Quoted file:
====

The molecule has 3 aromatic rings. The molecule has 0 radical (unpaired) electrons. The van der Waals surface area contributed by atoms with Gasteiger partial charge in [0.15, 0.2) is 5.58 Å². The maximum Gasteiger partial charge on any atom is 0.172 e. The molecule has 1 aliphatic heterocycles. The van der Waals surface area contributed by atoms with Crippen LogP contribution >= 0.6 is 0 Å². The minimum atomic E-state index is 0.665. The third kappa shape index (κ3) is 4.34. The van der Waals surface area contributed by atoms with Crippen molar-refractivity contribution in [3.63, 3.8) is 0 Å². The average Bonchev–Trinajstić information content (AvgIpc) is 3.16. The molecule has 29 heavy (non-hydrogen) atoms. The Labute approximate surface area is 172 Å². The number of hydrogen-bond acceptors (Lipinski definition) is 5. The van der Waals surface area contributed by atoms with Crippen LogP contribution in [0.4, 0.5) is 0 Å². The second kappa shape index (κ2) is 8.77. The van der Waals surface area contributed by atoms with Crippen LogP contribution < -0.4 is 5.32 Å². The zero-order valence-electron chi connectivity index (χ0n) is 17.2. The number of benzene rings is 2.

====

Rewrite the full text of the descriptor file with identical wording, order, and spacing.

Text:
The molecule has 3 aromatic rings. The molecule has 0 radical (unpaired) electrons. The van der Waals surface area contributed by atoms with Gasteiger partial charge in [0.15, 0.2) is 5.58 Å². The maximum Gasteiger partial charge on any atom is 0.172 e. The molecule has 1 aliphatic heterocycles. The van der Waals surface area contributed by atoms with Crippen LogP contribution >= 0.6 is 0 Å². The minimum atomic E-state index is 0.665. The third kappa shape index (κ3) is 4.34. The van der Waals surface area contributed by atoms with Crippen molar-refractivity contribution in [3.63, 3.8) is 0 Å². The average Bonchev–Trinajstić information content (AvgIpc) is 3.16. The molecule has 29 heavy (non-hydrogen) atoms. The Labute approximate surface area is 172 Å². The number of hydrogen-bond acceptors (Lipinski definition) is 5. The van der Waals surface area contributed by atoms with Crippen LogP contribution in [0.4, 0.5) is 0 Å². The second kappa shape index (κ2) is 8.77. The van der Waals surface area contributed by atoms with Crippen LogP contribution < -0.4 is 5.32 Å². The zero-order valence-electron chi connectivity index (χ0n) is 17.2. The number of benzene rings is 2.